As shown in FIG. 2, two “hot” electrical wires and a ground wire 20 enter the socket 14. One hot wire or lead 15 connects to the switch 16 and another hot lead 17 connects to the lamp socket 22 of the lamp assembly 18. The switch 16 is further connected with a hot lead 19 to the lamp socket 22. Thus, operation of the switch 16 controls the lamp light.
The entire electrical assembly above described behind the face plate 10 fits within a standard electrical box 24. The lamp assembly 18 includes a translucent or opaque shade 26 and low wattage bulb 28 to create a dim but adequate amount of light when installed in an electrical box 24 near the floor. The lamp shade 26 may be formed with vents 30 as best shown in FIG. 3 to prevent overheating of the shade despite the low wattage of the bulb 28.
The switch 16 is located under the lamp assembly 18 purposely to require the switch be operated manually and prevent operation by foot. Since the night light is intended to be located near the floor, foot operation would likely be attempted by patrons in a hotel or motel setting. Thus, if the switch were located above or to the side of the light assembly 18, patrons would more than likely attempt to operate the switch by foot. A misplaced attempt would then result in damage to the shade 26 and bulb 28.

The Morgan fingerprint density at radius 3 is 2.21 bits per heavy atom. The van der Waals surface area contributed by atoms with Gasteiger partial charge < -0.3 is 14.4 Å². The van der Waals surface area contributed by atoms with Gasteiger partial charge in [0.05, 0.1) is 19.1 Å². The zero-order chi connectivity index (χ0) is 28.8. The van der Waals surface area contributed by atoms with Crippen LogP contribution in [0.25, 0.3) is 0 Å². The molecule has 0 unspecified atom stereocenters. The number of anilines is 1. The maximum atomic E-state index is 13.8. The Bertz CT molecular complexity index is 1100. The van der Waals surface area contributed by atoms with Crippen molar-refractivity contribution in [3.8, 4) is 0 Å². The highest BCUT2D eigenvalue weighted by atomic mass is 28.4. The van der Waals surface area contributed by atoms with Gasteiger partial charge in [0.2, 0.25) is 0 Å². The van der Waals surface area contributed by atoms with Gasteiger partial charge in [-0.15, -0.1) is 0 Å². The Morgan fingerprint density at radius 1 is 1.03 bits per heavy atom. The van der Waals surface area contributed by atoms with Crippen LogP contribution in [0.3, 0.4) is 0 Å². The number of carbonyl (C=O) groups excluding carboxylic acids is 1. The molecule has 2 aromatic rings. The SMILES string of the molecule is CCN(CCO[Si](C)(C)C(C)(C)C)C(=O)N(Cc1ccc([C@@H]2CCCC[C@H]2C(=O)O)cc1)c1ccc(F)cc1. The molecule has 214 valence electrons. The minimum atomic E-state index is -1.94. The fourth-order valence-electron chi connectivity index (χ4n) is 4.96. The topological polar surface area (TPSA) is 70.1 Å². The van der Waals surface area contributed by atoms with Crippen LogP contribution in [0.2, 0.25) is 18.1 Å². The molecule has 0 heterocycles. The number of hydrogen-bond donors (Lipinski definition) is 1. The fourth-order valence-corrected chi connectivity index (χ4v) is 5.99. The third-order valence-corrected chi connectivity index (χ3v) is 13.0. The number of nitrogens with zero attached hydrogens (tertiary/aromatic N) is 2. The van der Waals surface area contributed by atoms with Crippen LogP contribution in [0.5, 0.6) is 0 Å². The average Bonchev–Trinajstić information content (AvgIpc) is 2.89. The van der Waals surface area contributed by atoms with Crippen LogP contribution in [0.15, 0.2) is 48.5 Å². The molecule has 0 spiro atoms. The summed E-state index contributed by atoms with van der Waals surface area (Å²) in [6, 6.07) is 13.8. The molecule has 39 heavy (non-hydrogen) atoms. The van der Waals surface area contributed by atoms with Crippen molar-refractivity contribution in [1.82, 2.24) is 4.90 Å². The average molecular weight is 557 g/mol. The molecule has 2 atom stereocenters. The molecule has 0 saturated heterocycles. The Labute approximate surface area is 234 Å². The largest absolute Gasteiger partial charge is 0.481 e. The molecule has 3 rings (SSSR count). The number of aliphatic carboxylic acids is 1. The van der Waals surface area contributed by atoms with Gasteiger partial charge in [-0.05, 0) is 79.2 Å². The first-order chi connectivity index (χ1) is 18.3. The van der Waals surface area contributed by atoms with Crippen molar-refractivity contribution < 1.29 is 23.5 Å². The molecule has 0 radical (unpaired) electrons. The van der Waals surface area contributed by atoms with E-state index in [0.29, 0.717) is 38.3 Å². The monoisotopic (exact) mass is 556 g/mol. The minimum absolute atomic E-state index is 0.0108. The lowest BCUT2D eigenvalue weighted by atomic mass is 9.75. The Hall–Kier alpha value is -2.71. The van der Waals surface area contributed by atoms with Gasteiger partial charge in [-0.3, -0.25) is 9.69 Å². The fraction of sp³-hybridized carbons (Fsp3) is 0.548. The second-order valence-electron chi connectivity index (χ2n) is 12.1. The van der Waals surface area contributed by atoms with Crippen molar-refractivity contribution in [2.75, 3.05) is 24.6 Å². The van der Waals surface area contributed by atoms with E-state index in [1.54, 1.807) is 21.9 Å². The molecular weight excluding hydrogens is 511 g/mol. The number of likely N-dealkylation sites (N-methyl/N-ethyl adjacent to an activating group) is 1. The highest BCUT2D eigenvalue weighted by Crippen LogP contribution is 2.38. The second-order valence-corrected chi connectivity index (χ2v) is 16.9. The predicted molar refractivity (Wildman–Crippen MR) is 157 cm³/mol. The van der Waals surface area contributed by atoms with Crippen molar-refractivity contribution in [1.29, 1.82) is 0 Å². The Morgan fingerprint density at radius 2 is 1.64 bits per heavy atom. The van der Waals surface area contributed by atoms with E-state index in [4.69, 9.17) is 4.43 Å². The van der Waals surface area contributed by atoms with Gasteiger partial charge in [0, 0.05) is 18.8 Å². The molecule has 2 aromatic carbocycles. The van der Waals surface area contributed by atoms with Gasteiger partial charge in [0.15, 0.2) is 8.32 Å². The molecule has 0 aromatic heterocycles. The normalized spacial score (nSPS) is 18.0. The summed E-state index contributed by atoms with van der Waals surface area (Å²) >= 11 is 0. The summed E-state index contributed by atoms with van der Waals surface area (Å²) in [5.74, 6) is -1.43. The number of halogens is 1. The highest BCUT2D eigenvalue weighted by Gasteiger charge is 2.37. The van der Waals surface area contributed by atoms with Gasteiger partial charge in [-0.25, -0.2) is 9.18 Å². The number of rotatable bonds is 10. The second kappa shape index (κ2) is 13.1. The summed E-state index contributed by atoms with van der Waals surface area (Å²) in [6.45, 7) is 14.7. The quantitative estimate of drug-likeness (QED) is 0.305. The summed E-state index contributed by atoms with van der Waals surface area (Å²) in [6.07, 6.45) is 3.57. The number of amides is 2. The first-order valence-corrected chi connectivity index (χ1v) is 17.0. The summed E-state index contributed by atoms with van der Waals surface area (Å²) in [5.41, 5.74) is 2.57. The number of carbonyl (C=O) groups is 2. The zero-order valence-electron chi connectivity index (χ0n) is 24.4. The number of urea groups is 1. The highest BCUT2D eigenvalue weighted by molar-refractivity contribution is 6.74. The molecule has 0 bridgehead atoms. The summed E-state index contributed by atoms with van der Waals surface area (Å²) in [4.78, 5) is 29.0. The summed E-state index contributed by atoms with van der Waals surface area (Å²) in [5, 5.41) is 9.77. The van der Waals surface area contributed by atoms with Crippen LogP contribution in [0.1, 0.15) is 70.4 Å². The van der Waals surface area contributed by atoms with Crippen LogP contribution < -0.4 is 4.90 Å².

As an alternative, a shade mounted to the face plate on a horizontal pivot at 34 in FIG. 2 combined with a push button switch at 16, both of substantial construction, could operate the light with foot actuation. Such a night light would also require a horizontal cross-bar 36 on the shade 26 to actuate the switch and would result in substantially increased manufacturing cost.
Referring to FIGS. 3 and 4, the lamp socket 22 as shown includes a protective box 32. As an alternative, the protective box may be enlarged to include the portion of the switch 16 behind the face plate 10 and the portion of the prong socket 14 behind the face plate. Thus, the entire assembly behind the face plate 10 may be protected during shipment and installation of the night light.
While generally intended for installation near the floor in motel and hotel rooms, the new night light may be mounted at counter height in a bathroom with inclusion of a ground fault interrupter circuit. Here again, the switch 16 is preferably located under the bulb 28 and shade 26 to discourage operation with an elbow, and the switch is non-red to avoid confusion with the ground fault interrupter switch or circuit breaker.
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|U.S. Classification||362/95, 200/317, 362/802, 200/310, 362/322|
|International Classification||F21S8/00, F21V23/04|
|Cooperative Classification||Y10S362/802, F21S8/035, F21V23/04|
|European Classification||F21S8/03G1, F21V23/04S|
|Nov 3, 2005||FPAY||Fee payment|
Year of fee payment: 4
|Dec 21, 2009||REMI||Maintenance fee reminder mailed|
|May 14, 2010||LAPS||Lapse for failure to pay maintenance fees|
|Jul 6, 2010||FP||Expired due to failure to pay maintenance fee|
Effective date: 20100514